By Phyllis Zorn, Staff Writer
Enid News and Eagle
ENID, Okla. —
The town of Lahoma rolled out the fanfare Saturday to celebrate their name and the women who share it.
About 700 people came to LahomaPalooza, a day-long celebration of Lahoma’s history and namesakes. A parade rolled down Main Street at 10 a.m. and pony rides, helicopter rides, vendor booths and history displays opened.
Main Street was lined with vendors of all kinds, hawking produce, craft items, information about organizations, cookies, clothing, candles and the like.
The parade was led by a police car and followed by Bikers Against Child Abuse. Next came Shriners in miniature cars and more Shriners on motorcycles.
A green and gold helicopter flew overhead, dropping strands of beads.
One of the vendor booths toppled to the ground in the wind from the rotors and bystanders hurried over to help set things right again.
LahomaPalooza was brought together by Lahoma McMillion, who lives in Florida, and Theresa Sharp, mayor of Lahoma.
When McMillion became aware of the Oklahoma town with the name that’s been handed down from generation to generation to women in her family, her truck-driver husband took her to see Lahoma.
That was five years ago. While visiting at that time, she talked to several Lahoma residents about her name and the then-mayor of the town promised her that when she returned, the town would put on a parade.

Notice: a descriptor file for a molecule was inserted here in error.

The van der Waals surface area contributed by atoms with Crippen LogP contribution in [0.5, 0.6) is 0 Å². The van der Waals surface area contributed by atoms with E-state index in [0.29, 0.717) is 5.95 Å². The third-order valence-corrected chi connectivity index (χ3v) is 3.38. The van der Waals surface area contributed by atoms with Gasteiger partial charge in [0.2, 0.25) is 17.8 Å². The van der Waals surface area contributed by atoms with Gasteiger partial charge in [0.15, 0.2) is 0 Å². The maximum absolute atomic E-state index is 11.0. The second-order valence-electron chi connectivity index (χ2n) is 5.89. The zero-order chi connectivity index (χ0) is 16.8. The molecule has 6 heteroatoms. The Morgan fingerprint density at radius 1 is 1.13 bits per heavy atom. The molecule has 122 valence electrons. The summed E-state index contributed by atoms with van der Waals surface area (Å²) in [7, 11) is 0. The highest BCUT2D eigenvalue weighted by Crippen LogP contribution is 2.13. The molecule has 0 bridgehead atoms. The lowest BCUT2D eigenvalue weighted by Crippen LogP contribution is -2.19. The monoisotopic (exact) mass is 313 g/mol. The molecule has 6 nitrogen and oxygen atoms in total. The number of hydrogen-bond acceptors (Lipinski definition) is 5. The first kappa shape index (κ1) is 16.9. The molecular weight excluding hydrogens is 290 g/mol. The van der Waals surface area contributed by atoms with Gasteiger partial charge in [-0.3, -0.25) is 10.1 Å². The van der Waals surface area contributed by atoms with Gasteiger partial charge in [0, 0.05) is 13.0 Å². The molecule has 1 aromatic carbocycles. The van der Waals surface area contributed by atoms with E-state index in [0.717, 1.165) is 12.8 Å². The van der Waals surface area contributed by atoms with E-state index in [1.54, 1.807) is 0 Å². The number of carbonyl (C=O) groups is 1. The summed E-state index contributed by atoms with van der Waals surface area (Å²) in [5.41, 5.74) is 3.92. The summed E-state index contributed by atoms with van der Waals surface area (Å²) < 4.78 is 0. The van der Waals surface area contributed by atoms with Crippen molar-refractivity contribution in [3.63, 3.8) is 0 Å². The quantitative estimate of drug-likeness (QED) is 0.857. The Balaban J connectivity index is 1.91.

Sharp and a team of townspeople kept that promise and more. After the parade, the day went on with pony and helicopter rides, pulled-pork dinner with all the trimmings at the park, games, inflatables, music, public safety demonstrations and a fireworks display.
Although about 40 of the women who’ve connected with McMillion on Facebook said they planned to be at LahomaPalooza, about 15 actually registered in Lahoma for the celebration.
Lahoma Alvarez made the 11-hour drive from Devine, Texas, about 30 miles outside San Antonio, with her husband and two of their sons. Her oldest son could not make the trip, Alvarez said.
Alvarez, a rural letter carrier for the U.S. Postal Service, took a picture of the Lahoma Post Office.
“It’s pretty neat to take a picture of a Post Office with my name on it,” Alvarez said.
Although McMillion’s name has been handed down five generations in her family in honor of an ancestor who died in childbirth, Alvarez’s mother named her after a character in the soap opera, “Another World.”
Lahoma Grunewald, at 93 the oldest Lahoma registered at LahomaPalooza, rode in the parade. Grunewald lives at Woodward.
The Lahoma ladies came from as close as Enid and as far as Penacook, New Hampshire.
Sharp said the LahomaPalooza board of directors will meet again Aug. 1.
“We’ll set the date for next year’s event, because we have some who could not make it and are really looking forward to next year,” Sharp said.